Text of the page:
The Rolling Stones - Paint It Black
I see a red door and I want it painted black
No colors any more, I want them to turn black
I see the girls walk by, dressed in their summer clothes
I have to turn my head until my darkness goes
Otherwise - Soldiers
It’s time to strap our boots on
This is a perfect day to die
Wipe the blood out of our eyes
In this life there’s no surrender
There’s nothing left for us to do
Find the strength to see this through
We are the ones who will never be broken
With our final breath
We’ll fight to the death
We are soldiers, we are soldiers
Woah woah woah whoa
We are soldiers
More damn good content. Today we introduced our next series of Core Values from our brothers and sisters in the Los Angeles Police Department. We started with current trending news from around the world and attempted to reflect on it in regards to America's current state. Our PTSD series segment featured U.S. Marine Veteran and Orgasmic Meditation coach Dean Corona. Dean was in studio with us and we talked about the impact post traumatic stress can have on sex and the most intimate aspects of our most important relationships. Over the phone we talked to U.S. Army Combat Veteran Chris Dorsey, who recently caught viral attention after a VA medical treatment facility refused to take care of him. In continuity of last weeks introduction of the liver, we talked with liver transplant survivor Travis Graham in studio about what living with an unhealthy liver is like and how to properly prepare your body for a transplant.
The other day my friend informed me that there was a possibility of a freelance journalist coming up to talk to my buddies and I. This gentleman has been wanting to write a piece on military personnel for some time now but never knew what direction to take his work into. After talking to my friend, she recommended talking to the young Soldiers who have been thrown into situations much bigger and deeper than most would expect. She recommended he write about the Combat Medic.
When she explained this opportunity to me she make a few very valid and provocative remarks that opened up a long buried well inside of me. She commented on all of my Troops and what they have accomplished. My track runs right beside theirs in a very similar fashion. At a very young age we are crammed with the knowledge of weathered and trained professionals. We are thrown into war with the expectations to perform and accomplish. We are expected to act with confidence under extreme conditions. We are put into situations that "normal people" would never dream of attempting. And when it is all said and done, we are expected to fit right in when we get home. Our friends and family are expecting their sons and daughters and friends to come home to their normal daily routine and life.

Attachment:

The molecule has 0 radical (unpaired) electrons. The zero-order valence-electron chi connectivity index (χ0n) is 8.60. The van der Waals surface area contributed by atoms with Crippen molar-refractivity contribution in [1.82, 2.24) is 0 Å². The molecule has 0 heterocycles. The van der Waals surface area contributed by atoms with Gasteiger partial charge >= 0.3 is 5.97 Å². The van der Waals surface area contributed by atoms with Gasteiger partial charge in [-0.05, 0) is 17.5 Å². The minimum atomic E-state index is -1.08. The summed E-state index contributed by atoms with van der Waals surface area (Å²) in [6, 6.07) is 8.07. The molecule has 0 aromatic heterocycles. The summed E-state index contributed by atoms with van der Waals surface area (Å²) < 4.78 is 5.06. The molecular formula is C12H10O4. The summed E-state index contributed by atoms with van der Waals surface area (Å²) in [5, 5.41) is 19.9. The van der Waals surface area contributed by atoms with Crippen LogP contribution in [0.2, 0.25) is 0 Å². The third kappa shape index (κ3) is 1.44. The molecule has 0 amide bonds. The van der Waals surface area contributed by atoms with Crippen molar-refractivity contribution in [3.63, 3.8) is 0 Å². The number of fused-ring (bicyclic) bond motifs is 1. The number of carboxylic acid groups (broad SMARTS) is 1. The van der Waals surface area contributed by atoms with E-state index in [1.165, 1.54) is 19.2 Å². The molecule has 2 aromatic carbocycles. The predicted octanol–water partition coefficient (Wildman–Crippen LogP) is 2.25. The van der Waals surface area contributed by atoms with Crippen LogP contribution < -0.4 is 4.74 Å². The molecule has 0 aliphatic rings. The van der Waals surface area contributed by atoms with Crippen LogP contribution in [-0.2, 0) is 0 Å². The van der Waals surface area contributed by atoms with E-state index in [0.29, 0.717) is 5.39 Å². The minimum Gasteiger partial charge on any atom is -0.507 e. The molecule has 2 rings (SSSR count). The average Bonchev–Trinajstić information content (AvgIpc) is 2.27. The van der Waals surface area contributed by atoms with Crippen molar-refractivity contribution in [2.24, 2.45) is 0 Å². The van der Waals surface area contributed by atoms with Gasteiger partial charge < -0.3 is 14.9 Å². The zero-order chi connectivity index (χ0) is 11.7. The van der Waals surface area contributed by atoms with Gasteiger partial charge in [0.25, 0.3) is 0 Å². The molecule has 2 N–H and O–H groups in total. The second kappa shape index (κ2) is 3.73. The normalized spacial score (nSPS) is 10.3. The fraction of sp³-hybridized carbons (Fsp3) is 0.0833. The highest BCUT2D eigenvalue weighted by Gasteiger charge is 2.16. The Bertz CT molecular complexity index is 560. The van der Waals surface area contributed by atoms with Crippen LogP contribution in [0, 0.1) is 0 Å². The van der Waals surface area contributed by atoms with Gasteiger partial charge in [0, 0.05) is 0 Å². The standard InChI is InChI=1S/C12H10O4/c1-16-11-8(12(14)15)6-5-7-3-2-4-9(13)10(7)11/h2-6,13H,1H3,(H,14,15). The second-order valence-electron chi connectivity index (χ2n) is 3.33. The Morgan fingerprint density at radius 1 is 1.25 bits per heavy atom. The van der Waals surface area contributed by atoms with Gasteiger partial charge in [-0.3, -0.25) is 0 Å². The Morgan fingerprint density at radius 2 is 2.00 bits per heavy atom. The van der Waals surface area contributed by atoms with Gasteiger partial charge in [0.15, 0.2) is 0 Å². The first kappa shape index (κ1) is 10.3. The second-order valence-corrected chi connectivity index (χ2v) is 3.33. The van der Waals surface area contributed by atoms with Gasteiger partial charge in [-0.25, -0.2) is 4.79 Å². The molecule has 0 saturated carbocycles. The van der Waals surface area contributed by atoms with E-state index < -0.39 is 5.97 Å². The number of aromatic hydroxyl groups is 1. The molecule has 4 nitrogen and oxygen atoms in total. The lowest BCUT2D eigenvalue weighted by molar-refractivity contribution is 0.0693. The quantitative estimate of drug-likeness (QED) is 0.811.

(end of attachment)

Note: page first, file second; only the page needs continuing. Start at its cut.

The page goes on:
It's not that easy.
At what point in life is it "normal" or "common" that you lose a friend, watch someone die, live a scene from a disaster movie, breathe life into someone's lungs, stop severe hemmhoraging, clean up limbs, stay awake for 36 hours at a time, carry beaten and battered people to an awaiting helocopter, fear an attack while you try to help? At what point is it ok to accept this as your reality? Most of us have done all this and more before the age of 25. Most people you know will never do any of this. Most people you know have never even thought of this as a possibility in their lives. Maybe even you haven't thought of this as a normal day or a normal job.
And this is why this piece will be written. No one in the civilian world expects these things to happen. No one understands what kind of an effect it can have on a kid. They brush it off and try not to pay any attention to it because war for them is out of site, out of mind. Can you tell me what is going on in Iraq and Afghanistan? Can you tell me who said it was ok to kill US civilians? Can you tell me what happened in New York City? Now, can you tell me who won the last American Idol? Can you tell me what is going on in Grey's Anatomy? Fuck you. Go read a book. Better yet, go find a Soldier and shake their hand. I saw a homeless guy asking for money. Instead, I gave him some food. As soon as I did he said "So, you're a hippie killer, huh?"
That is what is wrong with a majority of clueless civilians. That is what kills me. That is what burns me up. The underestimation and complete lack of understanding and knowledge. The assumption that all military personnel are these evil people with no humanity is the most disturbing thought to me.
I don't want glory. I don't want gain. I don't have my own agenda in mind. I want understanding. I want expression. I want someone with no military knowledge to begin to see what not only the Combat Medic, but every Soldier goes through. I want people to start thinking about how we can better support our young men and women who serve our country rather than sitting on the couch watching the Simpsons and eating pork rhinds.
Page 2 of 7